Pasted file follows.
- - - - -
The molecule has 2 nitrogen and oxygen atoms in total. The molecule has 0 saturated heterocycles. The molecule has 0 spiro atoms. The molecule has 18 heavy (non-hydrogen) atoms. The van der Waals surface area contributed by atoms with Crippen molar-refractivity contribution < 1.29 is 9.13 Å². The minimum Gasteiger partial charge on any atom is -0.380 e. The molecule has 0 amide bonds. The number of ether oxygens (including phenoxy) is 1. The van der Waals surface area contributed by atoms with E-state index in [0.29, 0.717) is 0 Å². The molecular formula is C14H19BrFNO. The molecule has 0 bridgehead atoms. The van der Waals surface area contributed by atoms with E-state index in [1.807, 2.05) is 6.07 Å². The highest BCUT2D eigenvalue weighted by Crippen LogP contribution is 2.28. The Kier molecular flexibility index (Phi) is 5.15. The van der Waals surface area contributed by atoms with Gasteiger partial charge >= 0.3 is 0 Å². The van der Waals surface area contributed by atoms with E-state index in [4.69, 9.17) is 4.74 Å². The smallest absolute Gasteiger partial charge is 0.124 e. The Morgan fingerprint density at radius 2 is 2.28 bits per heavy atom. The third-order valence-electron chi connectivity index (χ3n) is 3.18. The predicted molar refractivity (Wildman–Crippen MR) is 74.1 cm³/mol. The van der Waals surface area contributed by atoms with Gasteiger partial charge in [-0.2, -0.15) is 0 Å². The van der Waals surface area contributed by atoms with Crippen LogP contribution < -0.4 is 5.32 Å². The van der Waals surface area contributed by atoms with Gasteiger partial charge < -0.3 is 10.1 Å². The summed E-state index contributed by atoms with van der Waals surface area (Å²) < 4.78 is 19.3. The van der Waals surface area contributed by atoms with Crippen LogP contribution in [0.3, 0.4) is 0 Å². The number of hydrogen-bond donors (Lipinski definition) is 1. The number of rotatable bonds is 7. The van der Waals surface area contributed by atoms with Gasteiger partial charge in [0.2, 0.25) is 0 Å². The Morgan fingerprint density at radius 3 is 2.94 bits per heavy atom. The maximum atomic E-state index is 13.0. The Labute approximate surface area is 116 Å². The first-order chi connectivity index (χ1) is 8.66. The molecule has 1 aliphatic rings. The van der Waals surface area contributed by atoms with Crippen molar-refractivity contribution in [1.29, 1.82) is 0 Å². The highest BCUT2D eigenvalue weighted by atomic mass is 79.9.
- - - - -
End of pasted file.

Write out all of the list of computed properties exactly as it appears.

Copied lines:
The molecule has 2 nitrogen and oxygen atoms in total. The molecule has 0 saturated heterocycles. The molecule has 0 spiro atoms. The molecule has 18 heavy (non-hydrogen) atoms. The van der Waals surface area contributed by atoms with Crippen molar-refractivity contribution < 1.29 is 9.13 Å². The minimum Gasteiger partial charge on any atom is -0.380 e. The molecule has 0 amide bonds. The number of ether oxygens (including phenoxy) is 1. The van der Waals surface area contributed by atoms with E-state index in [0.29, 0.717) is 0 Å². The molecular formula is C14H19BrFNO. The molecule has 0 bridgehead atoms. The van der Waals surface area contributed by atoms with E-state index in [1.807, 2.05) is 6.07 Å². The highest BCUT2D eigenvalue weighted by Crippen LogP contribution is 2.28. The Kier molecular flexibility index (Phi) is 5.15. The van der Waals surface area contributed by atoms with Gasteiger partial charge >= 0.3 is 0 Å². The van der Waals surface area contributed by atoms with E-state index in [4.69, 9.17) is 4.74 Å². The smallest absolute Gasteiger partial charge is 0.124 e. The Morgan fingerprint density at radius 2 is 2.28 bits per heavy atom. The third-order valence-electron chi connectivity index (χ3n) is 3.18. The predicted molar refractivity (Wildman–Crippen MR) is 74.1 cm³/mol. The van der Waals surface area contributed by atoms with Gasteiger partial charge in [-0.2, -0.15) is 0 Å². The van der Waals surface area contributed by atoms with Crippen LogP contribution < -0.4 is 5.32 Å². The van der Waals surface area contributed by atoms with Gasteiger partial charge < -0.3 is 10.1 Å². The summed E-state index contributed by atoms with van der Waals surface area (Å²) < 4.78 is 19.3. The van der Waals surface area contributed by atoms with Crippen LogP contribution in [0.3, 0.4) is 0 Å². The number of hydrogen-bond donors (Lipinski definition) is 1. The number of rotatable bonds is 7. The van der Waals surface area contributed by atoms with Gasteiger partial charge in [0.2, 0.25) is 0 Å². The Morgan fingerprint density at radius 3 is 2.94 bits per heavy atom. The maximum atomic E-state index is 13.0. The Labute approximate surface area is 116 Å². The first-order chi connectivity index (χ1) is 8.66. The molecule has 1 aliphatic rings. The van der Waals surface area contributed by atoms with Crippen molar-refractivity contribution in [1.29, 1.82) is 0 Å². The highest BCUT2D eigenvalue weighted by atomic mass is 79.9.